2030 Antwerp, Belgium

comSysto wieder auf der MongoDB Munich

München, 10. Oktober 2012 – Am Dienstag, den 16. Oktober, ist es wieder soweit. Nach 2011 findet heuer nun zum zweiten Mal die von 10gen organisierte MongoDB Munich Konferenz im Hilton Munich Park Hotel statt. Und auch dieses Jahr ist comSysto, erster deutscher Partner von 10gen, als Sponsor und mit interessanten Vorträgen dabei.

Tag 1, 15. Oktober 2012:
Bereits am Tag vor der Konferenz geht es los. Am Montag, den 15. Oktober, werden MongoDB Workshops angeboten, die alle Module aus den öffentlichen MongoDB Trainings im Schnelldurchlauf abdecken. Ein empfehlenswerter Start in die schöne neue MongoDB-Welt, denn seit kurzem ist das sehnsüchtig erwartete MongoDB Release 2.2, mit vielen Erweiterungen und Verbesserungen verfügbar: Concurrency, Aggregation, TTL-Collections und Tag-Aware sharding, neue Analytics-Fähigkeiten mit dem Aggregation Framework und Hadoop Integration, sowie neuen Strategien für das Deployment über mehrere Rechenzentren.

Nach den Workshops findet das nächste München MongoDB User Group Meetup statt. Ab 18:30 Uhr* spricht im Salon „Van Gogh“ Bernd Zuther, Software Engineer bei comSysto, über „Big Data Solyanka“ – ein Vortrag, der zeigen wird „wie wir mit Apache Hadoop, MongoDB, MongoDB-Hadoop Connector und Spring Data zusammenarbeiten können, um wertvolle Informationen in riesigen Datenmengen zugänglich machen zu können.“ Fürs leibliche Wohl ist ebenfalls gesorgt.

Tag 2, 16. Oktober 2012:
Auf der Mongo DB Munich Konferenz am Dienstag werden sehr interessante Anwenderberichte von einigen Großorganisationen aus München und Umgebung geboten, beispielsweise vom Bayerischen Landesamt für Statistik und Datenverarbeitung. Auch comSysto ist mit zwei überaus interessanten und informativen Vorträgen vertreten.

1. Vortrag von Johannes Brandstetter, Lead DevOps Engineer bei comSysto:
„comSysto erstellt cloudbasierte, datengetriebene Applikationen, sogenannte “Big Data” Applikationen für große Unternehmenskunden. Dieser Vortrag liefert eine Übersicht über Use-Cases die bereits fertiggestellt sind beziehungsweise an denen gerade gearbeitet wird, sowie über den Technologiestack mit MongoDB und AWS als zentrale Komponenten. Die Agilität und Skalierbarkeit von MongoDB und anderen Open-Source Produkten wie Hadoop und Spring innerhalb von AWS ermöglichen das von uns gewählte “Lean & Agile” Vorgehen, um außergewöhnliche Lösungen zu realisieren.

2. Vortrag von Tomislav Zorc, Geschäftsführer und Bernd Zuther, Software Engineer bei comSysto: „Mario, ein Münchner Pizzabäcker, hat eine revolutionäre Methode für die Pizzaproduktion entwickelt, mit der mehrere Tausend Pizzen pro Sekunde entstehen. Wir haben Mario geholfen, seinen Online-Shop sowie das dazugehörige Big Data System mit MongoDB und Hadoop zu entwickeln. In diesem Vortrag führen wir Sie durch eine Live-Demonstration der drei Evolutionsstufen von Marios Softwarearchitektur.“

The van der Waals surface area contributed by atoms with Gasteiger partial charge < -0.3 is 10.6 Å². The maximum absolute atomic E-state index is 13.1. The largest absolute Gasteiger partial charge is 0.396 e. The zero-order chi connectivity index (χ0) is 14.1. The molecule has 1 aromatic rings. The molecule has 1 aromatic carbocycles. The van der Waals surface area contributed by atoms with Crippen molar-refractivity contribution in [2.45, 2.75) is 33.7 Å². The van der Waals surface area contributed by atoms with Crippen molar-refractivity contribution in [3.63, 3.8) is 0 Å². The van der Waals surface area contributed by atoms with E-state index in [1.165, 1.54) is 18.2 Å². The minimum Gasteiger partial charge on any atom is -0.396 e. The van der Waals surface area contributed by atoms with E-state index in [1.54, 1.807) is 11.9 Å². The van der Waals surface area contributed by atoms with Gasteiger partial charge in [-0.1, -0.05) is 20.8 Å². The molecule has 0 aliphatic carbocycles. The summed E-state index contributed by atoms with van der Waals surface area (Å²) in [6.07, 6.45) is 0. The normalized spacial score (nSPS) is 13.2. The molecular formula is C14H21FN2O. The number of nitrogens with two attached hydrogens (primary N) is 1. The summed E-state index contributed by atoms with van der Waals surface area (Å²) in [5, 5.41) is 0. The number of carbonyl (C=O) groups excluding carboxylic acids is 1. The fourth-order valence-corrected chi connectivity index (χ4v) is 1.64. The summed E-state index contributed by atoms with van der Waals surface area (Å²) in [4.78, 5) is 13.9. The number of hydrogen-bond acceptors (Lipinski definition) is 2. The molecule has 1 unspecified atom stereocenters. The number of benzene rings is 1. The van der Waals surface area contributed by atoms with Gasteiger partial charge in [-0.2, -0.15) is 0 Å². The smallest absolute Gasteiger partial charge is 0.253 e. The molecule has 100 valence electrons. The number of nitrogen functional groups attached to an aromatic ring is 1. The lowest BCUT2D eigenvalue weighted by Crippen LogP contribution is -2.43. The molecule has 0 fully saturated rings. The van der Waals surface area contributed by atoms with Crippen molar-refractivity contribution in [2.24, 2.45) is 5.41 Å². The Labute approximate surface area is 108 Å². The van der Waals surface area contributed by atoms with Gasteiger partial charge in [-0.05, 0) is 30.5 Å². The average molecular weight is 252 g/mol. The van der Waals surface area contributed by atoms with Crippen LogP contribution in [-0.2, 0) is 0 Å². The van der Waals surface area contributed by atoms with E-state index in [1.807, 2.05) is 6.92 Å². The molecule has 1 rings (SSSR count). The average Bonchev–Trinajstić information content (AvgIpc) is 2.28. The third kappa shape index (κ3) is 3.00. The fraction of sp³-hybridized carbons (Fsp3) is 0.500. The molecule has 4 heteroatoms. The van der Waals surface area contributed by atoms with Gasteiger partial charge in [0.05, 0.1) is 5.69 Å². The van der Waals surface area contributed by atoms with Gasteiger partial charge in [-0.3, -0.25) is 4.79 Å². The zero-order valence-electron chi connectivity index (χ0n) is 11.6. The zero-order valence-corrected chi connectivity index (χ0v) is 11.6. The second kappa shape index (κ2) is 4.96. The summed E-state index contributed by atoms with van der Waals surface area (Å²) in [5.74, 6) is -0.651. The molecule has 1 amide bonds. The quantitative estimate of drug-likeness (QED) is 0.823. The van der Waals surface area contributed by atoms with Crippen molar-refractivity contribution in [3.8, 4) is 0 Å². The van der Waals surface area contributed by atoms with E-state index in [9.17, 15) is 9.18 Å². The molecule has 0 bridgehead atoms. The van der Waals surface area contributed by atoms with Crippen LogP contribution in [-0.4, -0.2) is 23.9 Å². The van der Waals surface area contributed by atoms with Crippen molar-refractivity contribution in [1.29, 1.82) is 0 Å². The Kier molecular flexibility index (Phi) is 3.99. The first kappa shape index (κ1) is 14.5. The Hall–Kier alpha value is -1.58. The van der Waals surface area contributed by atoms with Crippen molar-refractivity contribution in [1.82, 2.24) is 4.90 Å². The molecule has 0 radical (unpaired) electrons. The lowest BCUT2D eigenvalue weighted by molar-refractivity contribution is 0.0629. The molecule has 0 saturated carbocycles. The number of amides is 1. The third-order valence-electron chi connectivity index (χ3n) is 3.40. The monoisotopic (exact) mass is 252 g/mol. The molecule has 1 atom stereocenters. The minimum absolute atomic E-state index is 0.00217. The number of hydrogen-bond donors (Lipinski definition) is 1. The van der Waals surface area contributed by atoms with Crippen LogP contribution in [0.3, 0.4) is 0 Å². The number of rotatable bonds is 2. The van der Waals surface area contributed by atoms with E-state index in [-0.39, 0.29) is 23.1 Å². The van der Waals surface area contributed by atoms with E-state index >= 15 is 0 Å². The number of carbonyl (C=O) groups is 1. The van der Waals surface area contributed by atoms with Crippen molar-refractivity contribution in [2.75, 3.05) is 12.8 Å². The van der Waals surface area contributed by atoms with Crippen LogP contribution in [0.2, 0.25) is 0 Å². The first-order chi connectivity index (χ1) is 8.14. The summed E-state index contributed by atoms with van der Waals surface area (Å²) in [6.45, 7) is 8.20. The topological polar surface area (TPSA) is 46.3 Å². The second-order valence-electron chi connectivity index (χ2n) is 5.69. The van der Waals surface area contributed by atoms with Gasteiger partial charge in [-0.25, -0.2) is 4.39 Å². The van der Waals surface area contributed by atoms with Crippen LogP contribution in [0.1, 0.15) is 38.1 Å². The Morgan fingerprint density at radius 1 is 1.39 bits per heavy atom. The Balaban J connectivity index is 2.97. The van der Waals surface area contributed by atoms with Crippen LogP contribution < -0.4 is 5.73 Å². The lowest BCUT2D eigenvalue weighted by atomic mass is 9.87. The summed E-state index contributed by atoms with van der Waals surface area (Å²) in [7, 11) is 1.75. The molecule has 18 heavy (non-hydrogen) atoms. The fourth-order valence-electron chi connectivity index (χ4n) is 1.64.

Unter www.10gen.com/events/mongodb-munich finden Sie alle Vorträge der diesjährigen MongoDB Munich zu den Themen agile Datenbank-Entwicklung, Big Data, NoSQL, Hadoop und natürlich MongoDB. Nach der Konferenz sind alle zum Empfang im Foyer des Hotels, wo auch ein Messestand von comSysto aufgestellt sein wird, eingeladen, um alle Diskussionen in lockerer Atmosphäre bei einem Drink abzuschließen.

Agenda MongoDB Munich:
www.10gen.com/events/mongodb-munich

Veranstaltungsort Workshops und Konferenz am 15./16. Oktober:
Hilton Munich Park Hotel, Am Tucherpark 7

Veranstaltungsort MUG Meetup am 15. Oktober, ab 18:30 Uhr:
Hilton Munich Park Hotel, Am Tucherpark 7, Salon Van Gogh
Für alle Mitglieder der München MongoDB User Group wird für die Konferenz ein Nachlass von 10 % angeboten. Weitere Informationen hierzu finden Sie hier: www.meetup.com/Muenchen-MongoDB-User-Group/events/85093942/

*in einer älteren Version war eine falsche Uhrzeit angegeben. Das Meetup startet definitiv um 18:30 Uhr.

Big Data and Data Science – what’s really new?

Big Data is a hype. It’s also a buzz word. Maybe a trend? Down-to-earth people could say it’s just mass data called “big”. Although there are many very large data warehouses in the BI world, data science seems obsessed with handling “big data – when the size of the data itself becomes party of the problem.” For Gartner and Forrester even “big” is not enough anymore, they started using the term “extreme” and they are right – volume alone is not Big Data.